In every part of the world, already thousands of years ago, humans have speculated about some kind of life force. In China it's called qi (also spelled chi or ch'i), in India prana, in ancient Greece pneuma, in Latin Spiritus, in Hebrew ruach, and in European metaphysical traditions it's called vitalism.
There are hundreds of life energy beliefs, ancient and contemporary. In this book I present and explain just about all of them.
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Different Life Forces
I've been interested in life force ideas since my youth, and not just through my aikido practice, although that's a martial art impregnated by life energy applications. But it did, through our knowledgeable Japanese instructor Toshikazu Ichimura, give me some insights into the complexity of it all. Ichimura was also the first one to point out to me that similar life energy ideas existed in many cultures.
Many years later I wanted to explore this phenomenon from the perspective of the history of ideas. I was researching the thought patterns behind creation myths and found several similar concepts appearing in many of them, regardless of their origin. The life force, the idea of some kind of essence separating the living from the dead, is certainly one of them. So, I decided to investigate it as an example of key ingredients in ancient belief systems.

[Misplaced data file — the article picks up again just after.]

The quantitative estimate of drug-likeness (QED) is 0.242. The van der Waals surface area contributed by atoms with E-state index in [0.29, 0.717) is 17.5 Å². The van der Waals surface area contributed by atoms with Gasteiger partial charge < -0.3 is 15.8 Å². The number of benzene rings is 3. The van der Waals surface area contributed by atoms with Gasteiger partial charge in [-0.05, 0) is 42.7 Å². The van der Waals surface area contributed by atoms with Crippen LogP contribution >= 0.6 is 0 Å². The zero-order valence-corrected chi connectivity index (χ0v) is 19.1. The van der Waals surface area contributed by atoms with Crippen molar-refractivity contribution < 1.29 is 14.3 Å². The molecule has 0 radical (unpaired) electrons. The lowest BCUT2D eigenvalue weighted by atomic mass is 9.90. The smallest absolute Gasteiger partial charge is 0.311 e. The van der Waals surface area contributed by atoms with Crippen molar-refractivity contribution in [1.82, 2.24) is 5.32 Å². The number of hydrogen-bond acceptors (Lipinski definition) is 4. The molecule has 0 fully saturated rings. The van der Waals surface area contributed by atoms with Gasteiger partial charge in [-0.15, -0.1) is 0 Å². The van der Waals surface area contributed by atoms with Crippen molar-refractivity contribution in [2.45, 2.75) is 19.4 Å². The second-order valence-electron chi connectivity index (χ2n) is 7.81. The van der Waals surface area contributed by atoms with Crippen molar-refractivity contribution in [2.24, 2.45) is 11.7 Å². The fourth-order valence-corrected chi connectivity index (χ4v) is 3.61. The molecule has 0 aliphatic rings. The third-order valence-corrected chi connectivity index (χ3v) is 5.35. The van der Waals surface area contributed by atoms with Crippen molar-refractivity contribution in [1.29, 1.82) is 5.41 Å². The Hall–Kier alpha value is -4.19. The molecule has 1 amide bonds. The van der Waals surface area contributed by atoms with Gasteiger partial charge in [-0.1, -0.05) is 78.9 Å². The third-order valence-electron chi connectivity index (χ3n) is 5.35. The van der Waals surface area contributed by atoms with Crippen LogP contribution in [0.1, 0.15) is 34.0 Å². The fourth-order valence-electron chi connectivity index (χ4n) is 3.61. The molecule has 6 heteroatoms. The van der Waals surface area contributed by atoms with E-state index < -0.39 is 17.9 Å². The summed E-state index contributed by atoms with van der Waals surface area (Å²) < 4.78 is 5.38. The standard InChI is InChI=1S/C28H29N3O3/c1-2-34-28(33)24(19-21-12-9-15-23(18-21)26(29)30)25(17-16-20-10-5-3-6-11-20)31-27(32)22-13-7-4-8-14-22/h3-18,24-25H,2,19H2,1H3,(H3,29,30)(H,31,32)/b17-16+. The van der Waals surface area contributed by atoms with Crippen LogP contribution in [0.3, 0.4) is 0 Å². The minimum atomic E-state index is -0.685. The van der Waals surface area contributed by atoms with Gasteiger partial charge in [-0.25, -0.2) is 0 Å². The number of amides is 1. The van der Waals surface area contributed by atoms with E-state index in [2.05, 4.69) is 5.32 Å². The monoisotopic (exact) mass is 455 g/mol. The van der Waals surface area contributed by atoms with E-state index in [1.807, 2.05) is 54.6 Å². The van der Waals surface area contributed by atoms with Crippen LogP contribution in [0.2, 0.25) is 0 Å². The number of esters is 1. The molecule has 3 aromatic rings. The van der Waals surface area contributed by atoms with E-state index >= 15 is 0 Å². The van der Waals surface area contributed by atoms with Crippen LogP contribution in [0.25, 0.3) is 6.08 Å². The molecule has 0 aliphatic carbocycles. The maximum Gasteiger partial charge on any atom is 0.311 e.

I was definitely not the first to do so. In the literature, the similarity between life force concepts has often been pointed out. But I had not seen a study examining and comparing them at depth. Instead, most of the texts made general remarks in passing, stating that there are so and so many similar or even identical life force concepts around the world.
Such claims need to be tested. In my study of creation myths I have found that apparent similarities are not that similar at all, upon close inspection. The same might be true for life energy beliefs. So, I started what can be described as sort of an inventory.
It was not an easy task. I went through all my books touching on the subject and I spent countless hours surfing the Internet. The Lund University library, one of the oldest and biggest in Sweden, was also searched. It took a few years.
What I found was what I had suspected. True, there are numerous life force beliefs and theories in the world, and some of them are alike - but far from all. There are more differences than similarities. Still, the questions they try to answer are sort of the same, and they deal with the core of what life is and what the world seems to be.
Inventory and Theory
I presented my research and conclusions on a seminar at the Lund University. But that was quite a closed set, so it would be a waste not to make my material accessible to others who might be interested in the subject. At least, it would save them hundreds of hours searching for the material themselves. I had to make a book.